- and the new quilt
I found a good sized piece of this batik at the Op Shop for the princely sum of 50 cents and for a reason that I can't fully verbalise, I could just see wattle in bloom. Why I don't know, because there's no yellow in it and precious little green ...
so out with the gold oil paint
there's no guarantee that this is what it will end up as, but just to give you some sense of the genesis of an idea
bare winter landscape, pieced in tree trunks, and drifts of bright wattle, to make a robe shaped quilt ... perhaps for Ameratsu the japanese goddess of winter
less tree trunks I think
but you get the idea
Monday, June 08, 2009
in the sense of there not being any visitors ... which I think is the first time that's happened since I went bush
so just David, Bear and moi - and an augmented complement of cats, as we're playing host to the Grandkittens while Chris and Nadie are escaping the winter up in Queensland.
Feline fisticuffs have been kept to a minimum but Suki's still hissing at me, Sumi is under Nadie's bed, Sophie is under mine, and MissC is just generally not happy, and has taken her ill feelings out on Mr "I am a Nervous Wreck" Bear, who has declared himself an asylum seeker under David's benevolent protection
and Oakley is just doing his best to ignore everyone.
there was knitting of course [ to be detailed termorrer]
and, please don't collectively die of shock, I started a new quilt [ also to be detailed on the 'morrow ]
so you're getting another serving of photos that didn't fit in anywhere else:
MissC has resumed her torrid on-again-off-again affair with Threebie [ big brown bear ]
Isn't this sweet? Rowan and Ruby have been sticking very close to mum - and the house - although I must say that Rosie's eye being mashed into the brickwork doesn't look all that comfortable.
and speaking of uncomfortable eyes [ good segue, huh ? ]
Thankyou all for the kind healing wishes
... the black eye is now sort of burgundy with touches of that oh so attractive old bruise yellow, the golf ball on the cheekbone has gone, leaving the whole side of my face right down to my jaw tender to the touch ... as I rediscover every time I roll over in bed.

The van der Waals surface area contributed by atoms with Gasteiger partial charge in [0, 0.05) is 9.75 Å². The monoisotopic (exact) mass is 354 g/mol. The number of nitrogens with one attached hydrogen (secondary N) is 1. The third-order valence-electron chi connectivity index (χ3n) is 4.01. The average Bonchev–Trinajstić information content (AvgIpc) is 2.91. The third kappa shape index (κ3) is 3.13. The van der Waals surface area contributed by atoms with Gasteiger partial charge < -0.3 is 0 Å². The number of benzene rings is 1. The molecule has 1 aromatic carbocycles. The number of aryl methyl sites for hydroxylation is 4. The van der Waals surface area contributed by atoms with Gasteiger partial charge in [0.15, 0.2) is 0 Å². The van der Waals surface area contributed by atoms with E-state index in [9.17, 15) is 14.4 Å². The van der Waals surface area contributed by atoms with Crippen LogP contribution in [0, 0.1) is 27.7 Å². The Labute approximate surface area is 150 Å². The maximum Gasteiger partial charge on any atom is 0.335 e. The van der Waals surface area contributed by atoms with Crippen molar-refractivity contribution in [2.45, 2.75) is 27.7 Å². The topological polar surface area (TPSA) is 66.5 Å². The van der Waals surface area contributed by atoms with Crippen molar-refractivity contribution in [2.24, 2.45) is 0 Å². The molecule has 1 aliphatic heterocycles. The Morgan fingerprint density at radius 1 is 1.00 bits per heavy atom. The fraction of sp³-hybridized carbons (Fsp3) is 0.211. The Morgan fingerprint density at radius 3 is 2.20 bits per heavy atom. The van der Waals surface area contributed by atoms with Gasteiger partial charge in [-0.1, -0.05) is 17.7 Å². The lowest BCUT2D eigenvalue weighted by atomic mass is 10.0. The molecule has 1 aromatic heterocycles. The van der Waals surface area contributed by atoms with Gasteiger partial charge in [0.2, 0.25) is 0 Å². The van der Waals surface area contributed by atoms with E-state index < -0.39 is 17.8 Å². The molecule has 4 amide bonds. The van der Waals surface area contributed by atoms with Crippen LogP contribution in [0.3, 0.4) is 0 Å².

I've been hibernating this long weekend so no one's seen it, but tomorrow life resumes and I will no doubt discover just how effective my concealer is.
Sunday, June 07, 2009
Nadie and Chris about to leave for Townsville [ and see she DOES wear the stuff I make her ]
Part of the cleanup crew
sal⋅ma⋅gun⋅di/ˌsælməˈgʌndi/ Show Spelled Pronunciation [sal-muh-guhn-dee] –noun
|1.||a mixed dish consisting usually of cubed poultry or fish, chopped meat, anchovies, eggs, onions, oil, etc., often served as a salad.|
|2.||any mixture or miscellany. |
Saturday, June 06, 2009
He has this deep seated need to overcome his shortness of stature by huringl verbal insults at any car, magpie, or passing dog-four-times-his-size
"Bark! Bark! Bark! Yeah, you and what army!"
one day he's going to pick the wrong dog .... or magpie ... or car, but yesterday afternoon it was 'large-nice-friendly-dog-that-lives-down-on-the-corner-with-Hans-and-Anna' who generally ignores the small, annoying barking-mad one.
Anyway, I wandered down to say hello and to try and shut you know who up ...
So there I was chatting to Hans, and Anna had moved on a few feet with 'LNFDTLDOTCWHAA', when I noticed a car approaching ... fast ... and clear indication from MrB that he was going to be on a collision course with its wheels [ the girls renting down the road haven't worked out yet that a narrow gravelled country "road" is not the Calder Park Speedway ]
as he started to accelerate, I bent down and grabbed the only bit of him still in reach, which happened to be his tail.
I can only think that I must've startled him because he shrieked as though all the devils of all the hells were attacking him ... I was still bent over trying to get a safer hold of him, and the next thing I knew a ballistic missile slammed into the side of my face.
LNFDTLDOTCWHAA obviously thought that I was harming the small annoying dog, and he'd bolted away from Anna and leaped to the rescue.